Core/BS reminds me of the CEO of a company trying to build a perpetual motion machine, who is constantly saying, "We may not have all the details on how we will do it, but we have a roadmap that gets us there and we will take things one step at a time." This doesn't make any sense since the goal is unachievable... unless the real goal is to maximize venture capital and personal gain.
Now you do the same thing like "they": Shifting the goal to some spacy-daisy-maximalism and rejecting the possible because the maximalistic goal is impossible.

We can't scale to eternity - we don't need to scale to 2 MB.
You can't live completely self-sufficient - you don't need to have financial independency.

What I mean: Maximalisms should never be an argument.

Beside that: yes, we need a middleway, something between "every raspberry on earth" and "only big datacenters." Some minimum number would be good, but considering the kind core discusses the issue don't expect it. goals are shifted all day, like bandwith was first a primary reason not to raise the blocksize, but has become a irrelevant factor, when xthin was released.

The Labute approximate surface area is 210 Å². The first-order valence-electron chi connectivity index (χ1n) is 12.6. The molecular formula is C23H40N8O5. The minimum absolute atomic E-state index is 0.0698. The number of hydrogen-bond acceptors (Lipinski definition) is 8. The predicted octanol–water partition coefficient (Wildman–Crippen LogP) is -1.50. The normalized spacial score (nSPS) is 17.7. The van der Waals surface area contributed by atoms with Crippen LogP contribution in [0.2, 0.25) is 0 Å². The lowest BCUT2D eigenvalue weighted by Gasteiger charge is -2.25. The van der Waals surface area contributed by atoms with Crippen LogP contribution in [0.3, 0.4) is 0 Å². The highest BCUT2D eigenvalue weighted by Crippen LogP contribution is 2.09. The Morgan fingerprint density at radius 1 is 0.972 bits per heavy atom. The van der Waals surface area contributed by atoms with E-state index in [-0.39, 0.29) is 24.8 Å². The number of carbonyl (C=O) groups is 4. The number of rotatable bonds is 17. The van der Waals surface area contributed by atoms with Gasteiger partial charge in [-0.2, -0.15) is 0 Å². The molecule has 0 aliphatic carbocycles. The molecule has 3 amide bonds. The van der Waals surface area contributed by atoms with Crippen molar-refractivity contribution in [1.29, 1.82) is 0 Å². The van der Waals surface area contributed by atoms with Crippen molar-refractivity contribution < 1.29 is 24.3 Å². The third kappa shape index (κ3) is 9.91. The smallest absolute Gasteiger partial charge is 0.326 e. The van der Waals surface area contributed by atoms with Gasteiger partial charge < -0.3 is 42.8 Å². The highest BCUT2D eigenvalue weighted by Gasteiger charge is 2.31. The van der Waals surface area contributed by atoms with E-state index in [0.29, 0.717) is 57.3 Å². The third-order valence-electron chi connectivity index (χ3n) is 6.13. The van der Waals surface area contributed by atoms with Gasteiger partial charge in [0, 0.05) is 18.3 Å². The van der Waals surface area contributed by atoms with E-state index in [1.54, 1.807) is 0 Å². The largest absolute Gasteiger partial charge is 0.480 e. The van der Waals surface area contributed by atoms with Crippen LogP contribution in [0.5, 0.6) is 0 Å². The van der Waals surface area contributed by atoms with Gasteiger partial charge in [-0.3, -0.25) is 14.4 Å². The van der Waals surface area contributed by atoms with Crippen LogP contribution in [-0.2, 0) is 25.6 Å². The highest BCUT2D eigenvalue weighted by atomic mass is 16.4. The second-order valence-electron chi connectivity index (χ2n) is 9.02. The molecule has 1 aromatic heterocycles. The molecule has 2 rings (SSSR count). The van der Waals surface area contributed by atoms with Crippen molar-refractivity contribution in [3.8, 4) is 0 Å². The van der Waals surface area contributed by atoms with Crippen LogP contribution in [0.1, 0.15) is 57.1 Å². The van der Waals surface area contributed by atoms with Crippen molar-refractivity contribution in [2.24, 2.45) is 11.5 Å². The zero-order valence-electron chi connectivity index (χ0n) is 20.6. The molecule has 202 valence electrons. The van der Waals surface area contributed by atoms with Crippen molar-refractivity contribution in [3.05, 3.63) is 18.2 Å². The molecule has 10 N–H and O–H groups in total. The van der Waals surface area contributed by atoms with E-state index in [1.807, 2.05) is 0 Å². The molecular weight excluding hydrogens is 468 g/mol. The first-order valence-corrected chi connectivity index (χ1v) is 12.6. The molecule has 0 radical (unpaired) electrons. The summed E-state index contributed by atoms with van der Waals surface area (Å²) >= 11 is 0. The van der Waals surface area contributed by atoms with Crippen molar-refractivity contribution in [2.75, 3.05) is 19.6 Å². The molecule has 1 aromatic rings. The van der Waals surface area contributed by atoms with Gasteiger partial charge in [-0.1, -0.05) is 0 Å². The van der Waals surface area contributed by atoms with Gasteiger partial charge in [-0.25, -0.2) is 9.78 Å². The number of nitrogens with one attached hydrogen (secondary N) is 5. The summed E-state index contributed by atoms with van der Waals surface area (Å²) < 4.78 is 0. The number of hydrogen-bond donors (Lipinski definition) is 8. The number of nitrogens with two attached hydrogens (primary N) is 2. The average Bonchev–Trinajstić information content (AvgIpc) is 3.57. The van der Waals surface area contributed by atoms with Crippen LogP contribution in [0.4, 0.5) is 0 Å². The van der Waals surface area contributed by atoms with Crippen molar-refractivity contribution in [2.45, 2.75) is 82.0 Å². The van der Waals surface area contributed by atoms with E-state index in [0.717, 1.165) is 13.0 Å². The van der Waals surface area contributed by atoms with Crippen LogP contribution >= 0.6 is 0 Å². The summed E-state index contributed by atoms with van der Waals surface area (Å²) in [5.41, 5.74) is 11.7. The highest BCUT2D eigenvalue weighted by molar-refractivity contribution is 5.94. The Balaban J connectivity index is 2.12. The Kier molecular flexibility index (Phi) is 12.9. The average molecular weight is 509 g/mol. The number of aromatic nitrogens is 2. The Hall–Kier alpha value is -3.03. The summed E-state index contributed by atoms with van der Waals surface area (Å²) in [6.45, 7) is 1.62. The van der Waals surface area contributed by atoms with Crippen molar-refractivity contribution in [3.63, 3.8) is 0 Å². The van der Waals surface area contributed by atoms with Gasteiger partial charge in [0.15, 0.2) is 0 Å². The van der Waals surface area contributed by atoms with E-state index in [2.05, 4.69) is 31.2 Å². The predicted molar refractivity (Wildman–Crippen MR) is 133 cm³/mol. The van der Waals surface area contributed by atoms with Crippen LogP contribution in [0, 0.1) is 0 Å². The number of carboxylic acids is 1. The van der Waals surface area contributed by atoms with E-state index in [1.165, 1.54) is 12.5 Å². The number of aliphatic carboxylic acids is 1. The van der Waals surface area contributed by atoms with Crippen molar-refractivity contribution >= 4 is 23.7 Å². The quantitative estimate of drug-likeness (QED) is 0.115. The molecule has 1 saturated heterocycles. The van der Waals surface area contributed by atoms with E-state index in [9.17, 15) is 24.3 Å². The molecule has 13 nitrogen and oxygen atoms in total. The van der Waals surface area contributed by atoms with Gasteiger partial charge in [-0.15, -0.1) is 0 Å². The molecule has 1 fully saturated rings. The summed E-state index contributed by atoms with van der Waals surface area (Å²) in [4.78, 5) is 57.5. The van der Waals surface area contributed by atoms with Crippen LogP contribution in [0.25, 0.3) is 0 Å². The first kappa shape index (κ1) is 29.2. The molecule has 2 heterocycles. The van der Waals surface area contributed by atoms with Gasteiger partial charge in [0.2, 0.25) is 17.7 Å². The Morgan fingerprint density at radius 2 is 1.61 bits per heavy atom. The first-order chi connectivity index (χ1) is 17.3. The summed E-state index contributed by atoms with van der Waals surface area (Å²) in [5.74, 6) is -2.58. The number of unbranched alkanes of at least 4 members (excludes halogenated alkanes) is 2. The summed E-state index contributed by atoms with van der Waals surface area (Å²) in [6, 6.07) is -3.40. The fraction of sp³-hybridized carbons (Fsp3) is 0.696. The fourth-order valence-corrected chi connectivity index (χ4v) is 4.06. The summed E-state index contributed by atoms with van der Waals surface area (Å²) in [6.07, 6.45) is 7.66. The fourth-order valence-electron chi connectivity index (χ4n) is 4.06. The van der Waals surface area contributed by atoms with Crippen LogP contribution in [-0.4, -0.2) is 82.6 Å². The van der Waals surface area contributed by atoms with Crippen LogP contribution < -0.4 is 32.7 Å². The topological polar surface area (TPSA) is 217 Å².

For me Core is simply a group of smart people living in a world of theory and binary realities and thinking Bitcoin is their toy. Bitcoin has decided to keep them in power and follow them, and bitcoin has decided that censorship is the way to go. Neither SegWit nor RBF nor Lightning will ever see a usable implementation, I guess, and if investors get that the so called roadmap is good in theory, but fails in reality, things will get dirty. There will be no magic revelation, classic has been dissed to heavy, the community is splitted too heavy, too many egos at work, that will never admit they have been wrong ... most probably it will be a desaster or bitcoin will become irrelevant.
 
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cypherdoc

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Aug 26, 2015